Any serious bicyclist knows, nutritional choices can make or break a ride.

According to a University of Maine professor, those nutritional needs change as people age, especially after age 50.

“Riding places a lot of demands on your body, and as you get older and your body starts breaking down here and there, it’s especially important to stay on top of the nutrition you need to support it and keep it strong and healthy,” Dr. Mary Ellen Camire, professor of food science and human nutrition at the University of Maine and president of the Institute of Food Technologies, said in an article appearing online in Bicycling Magazine. “These foods and nutrients, as part of a balanced healthy diet, can help.”

After cyclists turn 50, according to Camire, they need higher levels of certain nutrients to maintain optimal muscle function at the same time their bodies don’t absorb those nutrients as efficiently as it used to.

Among those, she said, are omega-3 fatty acids found in fatty fish such as salmon or herring; antioxidants found in fresh fruit such as blueberries; protein from dairy, fish, meat, poultry or plant-based; vitamin D, available in dairy or supplements; and probiotics found in live active yeast culture yogurts.

“It’s so important for people to stay active,” Camire said from her Orono campus office last week. “I’m going on 59, and my partner is 66. We stay quite active doing things like kayaking.”

Active people often don’t think about their nutritional needs changing over time, she said, but there is no getting around it.

“We lose muscle mass every year after we turn 40,” she said. “That is why it is so critical to keep exercising and keep moving.”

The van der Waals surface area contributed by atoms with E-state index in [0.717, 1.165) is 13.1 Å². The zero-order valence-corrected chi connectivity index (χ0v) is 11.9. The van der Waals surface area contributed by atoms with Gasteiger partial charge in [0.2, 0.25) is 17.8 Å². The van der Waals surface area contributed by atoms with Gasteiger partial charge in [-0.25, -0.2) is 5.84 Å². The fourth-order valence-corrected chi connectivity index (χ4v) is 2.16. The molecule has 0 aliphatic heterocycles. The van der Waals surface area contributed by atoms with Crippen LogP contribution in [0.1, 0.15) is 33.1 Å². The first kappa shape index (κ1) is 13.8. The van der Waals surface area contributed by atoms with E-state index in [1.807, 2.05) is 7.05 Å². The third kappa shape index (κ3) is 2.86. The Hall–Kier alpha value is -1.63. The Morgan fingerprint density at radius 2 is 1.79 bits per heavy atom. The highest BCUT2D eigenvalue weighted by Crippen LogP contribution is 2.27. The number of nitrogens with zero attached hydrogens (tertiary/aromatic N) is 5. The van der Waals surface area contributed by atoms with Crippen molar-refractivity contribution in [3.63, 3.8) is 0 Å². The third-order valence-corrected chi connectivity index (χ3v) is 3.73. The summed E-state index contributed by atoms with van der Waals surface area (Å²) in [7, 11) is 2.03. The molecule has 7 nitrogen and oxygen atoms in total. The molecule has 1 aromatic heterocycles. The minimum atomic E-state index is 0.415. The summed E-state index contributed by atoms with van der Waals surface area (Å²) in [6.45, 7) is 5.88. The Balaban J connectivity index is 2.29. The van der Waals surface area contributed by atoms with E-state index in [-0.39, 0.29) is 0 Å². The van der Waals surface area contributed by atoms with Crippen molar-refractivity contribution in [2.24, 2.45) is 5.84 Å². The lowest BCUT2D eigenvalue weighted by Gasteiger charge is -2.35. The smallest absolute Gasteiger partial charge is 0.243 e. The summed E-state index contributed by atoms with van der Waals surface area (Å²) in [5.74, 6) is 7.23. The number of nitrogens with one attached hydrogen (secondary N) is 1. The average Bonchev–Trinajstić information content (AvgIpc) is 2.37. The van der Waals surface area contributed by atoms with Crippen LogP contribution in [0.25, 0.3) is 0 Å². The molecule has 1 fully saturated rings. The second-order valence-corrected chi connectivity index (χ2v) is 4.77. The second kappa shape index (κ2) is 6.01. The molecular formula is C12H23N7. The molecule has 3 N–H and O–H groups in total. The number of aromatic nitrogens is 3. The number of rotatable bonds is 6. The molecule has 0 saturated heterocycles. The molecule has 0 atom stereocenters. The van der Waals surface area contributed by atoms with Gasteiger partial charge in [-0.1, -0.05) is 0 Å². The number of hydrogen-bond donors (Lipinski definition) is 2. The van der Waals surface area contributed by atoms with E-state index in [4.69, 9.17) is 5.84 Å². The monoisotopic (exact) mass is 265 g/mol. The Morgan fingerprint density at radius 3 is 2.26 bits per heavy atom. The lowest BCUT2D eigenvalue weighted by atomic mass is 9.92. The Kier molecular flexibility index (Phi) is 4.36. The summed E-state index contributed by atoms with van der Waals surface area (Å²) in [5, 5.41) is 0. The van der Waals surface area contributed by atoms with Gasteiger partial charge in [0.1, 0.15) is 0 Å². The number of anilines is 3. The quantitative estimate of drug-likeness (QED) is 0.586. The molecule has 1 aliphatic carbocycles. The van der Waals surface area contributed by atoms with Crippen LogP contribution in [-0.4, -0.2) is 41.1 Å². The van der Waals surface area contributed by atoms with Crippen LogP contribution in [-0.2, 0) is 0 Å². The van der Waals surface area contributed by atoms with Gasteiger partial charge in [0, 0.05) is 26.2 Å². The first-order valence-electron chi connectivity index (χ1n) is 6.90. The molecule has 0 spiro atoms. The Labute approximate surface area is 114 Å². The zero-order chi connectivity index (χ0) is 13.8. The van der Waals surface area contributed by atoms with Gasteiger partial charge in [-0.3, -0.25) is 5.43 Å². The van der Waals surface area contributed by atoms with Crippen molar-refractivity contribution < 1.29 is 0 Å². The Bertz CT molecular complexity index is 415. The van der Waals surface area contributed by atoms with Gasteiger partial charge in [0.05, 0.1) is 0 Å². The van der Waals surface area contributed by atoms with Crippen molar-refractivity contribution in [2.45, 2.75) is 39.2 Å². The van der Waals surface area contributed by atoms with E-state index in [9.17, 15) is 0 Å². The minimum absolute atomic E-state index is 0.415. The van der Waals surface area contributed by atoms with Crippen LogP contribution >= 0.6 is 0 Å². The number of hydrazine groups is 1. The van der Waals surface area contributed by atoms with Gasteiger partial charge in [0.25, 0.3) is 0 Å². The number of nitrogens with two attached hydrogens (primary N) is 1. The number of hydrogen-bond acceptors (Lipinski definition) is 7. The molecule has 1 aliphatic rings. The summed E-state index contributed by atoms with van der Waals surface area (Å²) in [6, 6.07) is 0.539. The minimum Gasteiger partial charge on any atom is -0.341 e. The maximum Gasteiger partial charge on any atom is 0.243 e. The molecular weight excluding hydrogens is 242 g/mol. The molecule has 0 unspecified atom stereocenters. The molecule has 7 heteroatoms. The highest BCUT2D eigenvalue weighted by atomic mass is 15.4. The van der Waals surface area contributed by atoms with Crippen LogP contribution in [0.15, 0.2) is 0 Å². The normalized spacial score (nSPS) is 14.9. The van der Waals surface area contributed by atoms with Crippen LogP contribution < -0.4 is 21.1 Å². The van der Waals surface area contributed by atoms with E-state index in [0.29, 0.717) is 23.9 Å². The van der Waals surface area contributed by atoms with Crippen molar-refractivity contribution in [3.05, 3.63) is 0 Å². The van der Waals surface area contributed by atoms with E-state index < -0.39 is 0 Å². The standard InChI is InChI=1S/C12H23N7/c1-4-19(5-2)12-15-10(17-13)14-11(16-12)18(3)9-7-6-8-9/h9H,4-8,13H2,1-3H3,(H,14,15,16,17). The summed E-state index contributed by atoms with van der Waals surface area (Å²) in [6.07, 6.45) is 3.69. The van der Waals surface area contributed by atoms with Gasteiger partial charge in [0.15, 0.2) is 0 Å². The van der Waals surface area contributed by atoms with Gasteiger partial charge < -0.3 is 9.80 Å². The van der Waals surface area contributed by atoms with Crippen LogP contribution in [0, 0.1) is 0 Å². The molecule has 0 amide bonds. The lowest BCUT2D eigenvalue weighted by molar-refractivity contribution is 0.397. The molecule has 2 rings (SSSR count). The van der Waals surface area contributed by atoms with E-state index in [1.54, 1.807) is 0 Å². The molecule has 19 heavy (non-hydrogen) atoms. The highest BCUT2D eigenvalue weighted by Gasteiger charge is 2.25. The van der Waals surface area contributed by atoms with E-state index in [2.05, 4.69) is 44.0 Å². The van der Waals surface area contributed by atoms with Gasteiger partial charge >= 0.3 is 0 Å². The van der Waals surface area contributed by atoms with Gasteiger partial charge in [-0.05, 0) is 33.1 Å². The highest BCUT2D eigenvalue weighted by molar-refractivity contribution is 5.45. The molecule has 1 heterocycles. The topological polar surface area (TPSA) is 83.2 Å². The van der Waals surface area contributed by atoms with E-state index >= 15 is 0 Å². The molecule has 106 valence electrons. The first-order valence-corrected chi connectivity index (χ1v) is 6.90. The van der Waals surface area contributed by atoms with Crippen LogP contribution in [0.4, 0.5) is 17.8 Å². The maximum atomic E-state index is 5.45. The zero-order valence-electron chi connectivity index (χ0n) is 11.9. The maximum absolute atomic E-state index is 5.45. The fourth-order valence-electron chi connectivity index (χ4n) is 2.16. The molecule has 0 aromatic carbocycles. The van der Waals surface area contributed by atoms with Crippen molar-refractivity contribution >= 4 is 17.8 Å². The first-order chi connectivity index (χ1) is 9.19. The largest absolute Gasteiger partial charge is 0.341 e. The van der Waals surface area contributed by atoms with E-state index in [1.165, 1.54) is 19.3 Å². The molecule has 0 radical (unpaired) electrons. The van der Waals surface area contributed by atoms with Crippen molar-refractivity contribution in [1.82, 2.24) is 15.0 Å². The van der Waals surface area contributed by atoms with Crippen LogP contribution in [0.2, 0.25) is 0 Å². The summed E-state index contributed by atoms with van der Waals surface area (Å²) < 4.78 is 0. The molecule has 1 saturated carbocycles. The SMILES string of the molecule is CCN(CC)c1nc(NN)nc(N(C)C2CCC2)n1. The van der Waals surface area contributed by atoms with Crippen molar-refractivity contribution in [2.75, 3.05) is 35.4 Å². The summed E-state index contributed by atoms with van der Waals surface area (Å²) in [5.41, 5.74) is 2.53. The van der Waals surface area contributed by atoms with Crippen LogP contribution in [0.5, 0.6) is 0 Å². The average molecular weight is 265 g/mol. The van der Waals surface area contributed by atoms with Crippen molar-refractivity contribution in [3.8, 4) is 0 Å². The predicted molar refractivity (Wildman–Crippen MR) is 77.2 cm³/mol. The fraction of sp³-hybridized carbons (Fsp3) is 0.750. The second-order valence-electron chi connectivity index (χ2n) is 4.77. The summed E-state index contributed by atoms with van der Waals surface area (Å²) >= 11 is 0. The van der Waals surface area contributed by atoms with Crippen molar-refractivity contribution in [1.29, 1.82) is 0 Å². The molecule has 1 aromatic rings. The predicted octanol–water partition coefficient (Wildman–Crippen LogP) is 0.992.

At 66, Cliff Krolick, who operates his Back Country Excursions mountain bike touring company out of Parsonsfield, is a longtime cyclist and believer in never slowing down.

“I started riding [bicycles] when I was a little kid and then stopped for a while,” Krolick said. “I got my first mountain bike when I was 37, and these days I ride pretty much six months out of the year, three times a week minimum from May to October.”

He says he’s placed a priority on eating healthy foods since he was in his 20s. He gardens, growing his own foods in the warm months, and buys organic foods when gardening season is over. “I think that really helps maintain my active lifestyle,” said Krolick, who started his mountain bike touring business 30 years ago.

Even though he is “slowing down a bit,” he finds younger riders often have a tough time keeping up with him.

“It’s always a question of how much of this is genetics and how much is diet,” he said. “But I think it also has a lot to do with how active you were in life before turning 50 or 60. In my case, I’ve been pretty physical since my mid-20s. Sitting down is just not part of my regime.”

For Bob Lombardo, 66, of Orono, cycling is a way of life. He owns 20 bikes, and cycles in spring and summer. As the years roll on, he said he’s noticed some changes with new aches and pains from riding, especially in his back and wrists.

“Getting out of bed in the morning, I’m starting to feel like I’m 66,” he said. “But I’m still in denial about that.”

But he’s not letting that stop him from cycling.

“You really can ride bikes at any age,” he said. “I was in Sweden in the winter and saw theses elderly ladies riding bikes on snowy streets, and they were definitely a lot older than me.”

Lombardo said he sticks to a vegetarian diet and has since the late 1960s. He also prefers real food over processed energy snacks or gels and often packs a peanut butter and jelly sandwich or fresh fruit for longer rides.

“For the most part, it’s not a high protein diet, but I do get the protein I need from tofu, beans, dairy and eggs,” he said. “I’m also a believer in carbohydrates, especially on the nights before I do a long ride the next day.”

The bottom line for anyone wanting to stay active to 50 and beyond, Camire said, is to make sure to get the nutrients you need to stay comfortable and alert.

“Omega-3s are good for elevating your mood and [so] are anti-inflammatories,” she said. “So if you are prone to soreness, having [omega-3s] built up in your bloodstream will help reduce the need for [anti-inflammatory] drugs.”

Staying active, Camire said, is the key.

“Find what you enjoy,” she said. “And just do it.”

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Julia Bayly

Julia Bayly is a reporter at the Bangor Daily News with a regular bi-weekly column. Julia has been a freelance travel writer/photographer since 2000.